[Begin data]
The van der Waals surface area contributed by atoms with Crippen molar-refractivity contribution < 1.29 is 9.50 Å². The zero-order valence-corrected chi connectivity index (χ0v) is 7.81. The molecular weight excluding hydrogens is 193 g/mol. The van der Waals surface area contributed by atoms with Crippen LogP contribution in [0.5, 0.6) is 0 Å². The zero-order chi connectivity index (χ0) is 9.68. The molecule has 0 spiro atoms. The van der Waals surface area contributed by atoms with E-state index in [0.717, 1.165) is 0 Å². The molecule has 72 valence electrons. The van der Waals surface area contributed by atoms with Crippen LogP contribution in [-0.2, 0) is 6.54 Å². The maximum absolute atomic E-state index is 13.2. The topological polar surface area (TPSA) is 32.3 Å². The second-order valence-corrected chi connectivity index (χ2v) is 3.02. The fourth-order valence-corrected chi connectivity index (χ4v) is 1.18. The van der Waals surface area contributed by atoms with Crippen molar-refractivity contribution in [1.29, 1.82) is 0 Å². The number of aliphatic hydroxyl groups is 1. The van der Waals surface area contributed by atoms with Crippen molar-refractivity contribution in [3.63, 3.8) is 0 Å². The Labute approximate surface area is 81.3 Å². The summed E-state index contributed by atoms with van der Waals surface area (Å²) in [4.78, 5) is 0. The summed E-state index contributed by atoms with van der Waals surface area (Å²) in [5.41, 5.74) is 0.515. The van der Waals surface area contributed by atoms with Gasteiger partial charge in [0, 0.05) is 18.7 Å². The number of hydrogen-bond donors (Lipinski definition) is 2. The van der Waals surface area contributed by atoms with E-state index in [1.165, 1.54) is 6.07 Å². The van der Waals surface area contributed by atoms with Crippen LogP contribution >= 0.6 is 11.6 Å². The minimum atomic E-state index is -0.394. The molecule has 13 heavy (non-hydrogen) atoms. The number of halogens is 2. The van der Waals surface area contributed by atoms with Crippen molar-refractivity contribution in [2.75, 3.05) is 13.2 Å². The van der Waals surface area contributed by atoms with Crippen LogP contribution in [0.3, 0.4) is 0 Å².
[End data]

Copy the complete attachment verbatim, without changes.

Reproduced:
The van der Waals surface area contributed by atoms with Crippen molar-refractivity contribution < 1.29 is 9.50 Å². The zero-order valence-corrected chi connectivity index (χ0v) is 7.81. The molecular weight excluding hydrogens is 193 g/mol. The van der Waals surface area contributed by atoms with Crippen LogP contribution in [0.5, 0.6) is 0 Å². The zero-order chi connectivity index (χ0) is 9.68. The molecule has 0 spiro atoms. The van der Waals surface area contributed by atoms with E-state index in [0.717, 1.165) is 0 Å². The molecule has 72 valence electrons. The van der Waals surface area contributed by atoms with Crippen LogP contribution in [-0.2, 0) is 6.54 Å². The maximum absolute atomic E-state index is 13.2. The topological polar surface area (TPSA) is 32.3 Å². The second-order valence-corrected chi connectivity index (χ2v) is 3.02. The fourth-order valence-corrected chi connectivity index (χ4v) is 1.18. The van der Waals surface area contributed by atoms with Crippen molar-refractivity contribution in [1.29, 1.82) is 0 Å². The number of aliphatic hydroxyl groups is 1. The van der Waals surface area contributed by atoms with Crippen molar-refractivity contribution in [3.63, 3.8) is 0 Å². The Labute approximate surface area is 81.3 Å². The summed E-state index contributed by atoms with van der Waals surface area (Å²) in [4.78, 5) is 0. The summed E-state index contributed by atoms with van der Waals surface area (Å²) in [5.41, 5.74) is 0.515. The van der Waals surface area contributed by atoms with Gasteiger partial charge in [0, 0.05) is 18.7 Å². The number of hydrogen-bond donors (Lipinski definition) is 2. The van der Waals surface area contributed by atoms with E-state index in [1.165, 1.54) is 6.07 Å². The van der Waals surface area contributed by atoms with Crippen LogP contribution >= 0.6 is 11.6 Å². The minimum atomic E-state index is -0.394. The molecule has 13 heavy (non-hydrogen) atoms. The number of halogens is 2. The van der Waals surface area contributed by atoms with Crippen molar-refractivity contribution in [2.75, 3.05) is 13.2 Å². The van der Waals surface area contributed by atoms with Crippen LogP contribution in [0.3, 0.4) is 0 Å².